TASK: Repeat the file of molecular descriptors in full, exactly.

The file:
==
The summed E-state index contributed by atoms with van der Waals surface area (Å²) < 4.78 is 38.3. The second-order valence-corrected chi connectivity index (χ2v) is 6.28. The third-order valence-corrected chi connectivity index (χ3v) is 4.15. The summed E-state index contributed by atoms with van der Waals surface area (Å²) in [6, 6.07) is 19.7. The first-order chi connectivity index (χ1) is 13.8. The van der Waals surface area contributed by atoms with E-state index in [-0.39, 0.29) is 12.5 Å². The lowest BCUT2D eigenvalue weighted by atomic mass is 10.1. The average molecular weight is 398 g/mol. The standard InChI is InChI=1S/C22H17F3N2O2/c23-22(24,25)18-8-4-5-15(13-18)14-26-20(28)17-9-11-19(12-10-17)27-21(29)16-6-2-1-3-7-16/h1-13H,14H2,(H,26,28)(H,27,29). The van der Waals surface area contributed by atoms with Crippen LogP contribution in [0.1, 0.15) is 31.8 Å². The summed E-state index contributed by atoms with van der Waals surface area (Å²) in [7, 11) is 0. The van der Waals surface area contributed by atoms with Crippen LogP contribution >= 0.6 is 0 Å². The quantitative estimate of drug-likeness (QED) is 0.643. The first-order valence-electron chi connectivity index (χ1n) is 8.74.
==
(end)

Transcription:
The summed E-state index contributed by atoms with van der Waals surface area (Å²) < 4.78 is 38.3. The second-order valence-corrected chi connectivity index (χ2v) is 6.28. The third-order valence-corrected chi connectivity index (χ3v) is 4.15. The summed E-state index contributed by atoms with van der Waals surface area (Å²) in [6, 6.07) is 19.7. The first-order chi connectivity index (χ1) is 13.8. The van der Waals surface area contributed by atoms with E-state index in [-0.39, 0.29) is 12.5 Å². The lowest BCUT2D eigenvalue weighted by atomic mass is 10.1. The average molecular weight is 398 g/mol. The standard InChI is InChI=1S/C22H17F3N2O2/c23-22(24,25)18-8-4-5-15(13-18)14-26-20(28)17-9-11-19(12-10-17)27-21(29)16-6-2-1-3-7-16/h1-13H,14H2,(H,26,28)(H,27,29). The van der Waals surface area contributed by atoms with Crippen LogP contribution in [0.1, 0.15) is 31.8 Å². The summed E-state index contributed by atoms with van der Waals surface area (Å²) in [7, 11) is 0. The van der Waals surface area contributed by atoms with Crippen LogP contribution >= 0.6 is 0 Å². The quantitative estimate of drug-likeness (QED) is 0.643. The first-order valence-electron chi connectivity index (χ1n) is 8.74.